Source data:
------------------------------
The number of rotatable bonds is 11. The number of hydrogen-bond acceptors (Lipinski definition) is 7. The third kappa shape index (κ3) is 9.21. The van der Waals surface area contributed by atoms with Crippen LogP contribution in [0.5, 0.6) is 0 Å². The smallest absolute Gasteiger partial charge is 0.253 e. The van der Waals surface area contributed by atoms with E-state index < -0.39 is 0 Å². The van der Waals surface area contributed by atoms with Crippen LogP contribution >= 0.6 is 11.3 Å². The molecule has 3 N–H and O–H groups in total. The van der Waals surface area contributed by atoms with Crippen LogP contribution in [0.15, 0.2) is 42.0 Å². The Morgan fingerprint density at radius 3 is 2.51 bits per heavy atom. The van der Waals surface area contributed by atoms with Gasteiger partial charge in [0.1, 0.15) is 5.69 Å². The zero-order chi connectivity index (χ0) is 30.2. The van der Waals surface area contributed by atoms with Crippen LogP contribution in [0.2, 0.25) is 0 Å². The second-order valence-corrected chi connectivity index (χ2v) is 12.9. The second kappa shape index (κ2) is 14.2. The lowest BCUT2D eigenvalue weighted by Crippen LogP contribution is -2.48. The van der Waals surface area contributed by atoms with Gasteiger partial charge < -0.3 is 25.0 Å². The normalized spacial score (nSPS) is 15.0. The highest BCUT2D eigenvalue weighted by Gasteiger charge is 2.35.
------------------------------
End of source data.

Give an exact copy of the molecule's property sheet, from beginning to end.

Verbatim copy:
The number of rotatable bonds is 11. The number of hydrogen-bond acceptors (Lipinski definition) is 7. The third kappa shape index (κ3) is 9.21. The van der Waals surface area contributed by atoms with Crippen LogP contribution in [0.5, 0.6) is 0 Å². The smallest absolute Gasteiger partial charge is 0.253 e. The van der Waals surface area contributed by atoms with E-state index < -0.39 is 0 Å². The van der Waals surface area contributed by atoms with Crippen LogP contribution >= 0.6 is 11.3 Å². The molecule has 3 N–H and O–H groups in total. The van der Waals surface area contributed by atoms with Crippen LogP contribution in [0.15, 0.2) is 42.0 Å². The Morgan fingerprint density at radius 3 is 2.51 bits per heavy atom. The van der Waals surface area contributed by atoms with Gasteiger partial charge in [0.1, 0.15) is 5.69 Å². The zero-order chi connectivity index (χ0) is 30.2. The van der Waals surface area contributed by atoms with Crippen LogP contribution in [0.2, 0.25) is 0 Å². The second-order valence-corrected chi connectivity index (χ2v) is 12.9. The second kappa shape index (κ2) is 14.2. The lowest BCUT2D eigenvalue weighted by Crippen LogP contribution is -2.48. The van der Waals surface area contributed by atoms with Gasteiger partial charge < -0.3 is 25.0 Å². The normalized spacial score (nSPS) is 15.0. The highest BCUT2D eigenvalue weighted by Gasteiger charge is 2.35.